Supportive Practices for Greater Vitality
It has been a long, cold winter here in the northeast and many of us are more than ready to transition into the warmer days of spring. As we bid a fond farewell to winter, we might also consider adding a few new practices to our daily routine. In addition to a posture practice, Yoga and Ayurveda offer many tools to support balance and growth, creating space in our lives and bodies for greater health and vitality. Below are just a few that I've chosen to incorporate into my own daily practice:
When I first heard from my teacher that the "undigested metabolic waste" that appears on the tongue after sleep is better removed than swallowed, it made a big impression! Tongue scrapers can be purchased at many health-food stores and pharmacies. A spoon is equally effective. I do this first thing each morning before hydrating with warm lemon water.
Salt Water Gargle:
I was pleased to breeze through some repeated exposures to the flu after being reminded to add this simple and effective practice to my morning routine by Kripalu yoga teacher and Dean of Kripalu School of Ayurveda Larissa Hall Carlson. A brief gargle with warm salt water once or twice per day helps to remove pathogens from the throat before they enter your system.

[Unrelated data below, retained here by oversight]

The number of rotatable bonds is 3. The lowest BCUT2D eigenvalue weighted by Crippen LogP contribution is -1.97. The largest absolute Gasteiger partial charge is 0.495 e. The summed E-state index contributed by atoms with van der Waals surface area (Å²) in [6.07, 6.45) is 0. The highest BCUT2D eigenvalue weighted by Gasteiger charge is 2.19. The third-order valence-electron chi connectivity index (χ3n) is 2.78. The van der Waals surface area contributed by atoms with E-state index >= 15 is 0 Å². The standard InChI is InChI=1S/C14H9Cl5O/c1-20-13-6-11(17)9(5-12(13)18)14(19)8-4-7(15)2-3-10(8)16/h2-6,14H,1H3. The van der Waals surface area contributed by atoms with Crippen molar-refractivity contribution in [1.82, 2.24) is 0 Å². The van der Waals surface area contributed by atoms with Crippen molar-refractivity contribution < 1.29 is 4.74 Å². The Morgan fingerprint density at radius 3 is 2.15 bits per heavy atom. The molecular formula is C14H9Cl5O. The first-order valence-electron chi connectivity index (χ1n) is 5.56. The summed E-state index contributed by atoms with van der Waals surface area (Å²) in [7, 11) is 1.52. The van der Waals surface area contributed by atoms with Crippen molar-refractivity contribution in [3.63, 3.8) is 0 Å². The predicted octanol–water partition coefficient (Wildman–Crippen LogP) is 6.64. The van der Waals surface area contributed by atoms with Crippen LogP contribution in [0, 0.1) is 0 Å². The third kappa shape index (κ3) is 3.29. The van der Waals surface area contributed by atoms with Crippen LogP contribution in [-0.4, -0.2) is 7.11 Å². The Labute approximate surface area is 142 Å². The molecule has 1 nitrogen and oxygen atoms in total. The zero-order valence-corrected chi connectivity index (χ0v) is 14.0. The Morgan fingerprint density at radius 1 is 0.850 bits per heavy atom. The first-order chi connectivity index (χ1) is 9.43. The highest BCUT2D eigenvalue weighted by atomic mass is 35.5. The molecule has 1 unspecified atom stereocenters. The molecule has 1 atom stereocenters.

There's been quite a bit of talk about oil pulling lately. What is it? It is a practice of swishing organic unrefined sesame oil in the mouth (as you might do with a mouthwash, but for longer). Though it may sound like a long while, twenty minutes passes quickly if you begin before entering the shower. This practice helps support oral health and hygiene, but is also said to pull toxins from the system. I swear by it!
Try rotating the joints several times (ankles, shoulders, wrists, hips) and adding a gentle twist to your morning routine. Gentle movements help to lubricate the joints, free the spine, and prepare the body for the day ahead.
Even a few moments of conscious, steady breathing can help to align the systems of the body and calm the mind. If you have a pranayama practice, a few minutes each morning can make a big difference in your day. If not, try sitting comfortably, allowing the breath to find a natural rhythm, and noticing the sensation of the abdomen or torso moving in response to the breath.
-Kate Pousont Scarborough
Director Shelburne Falls Yoga,
Co-Founder and Director Living World Yoga School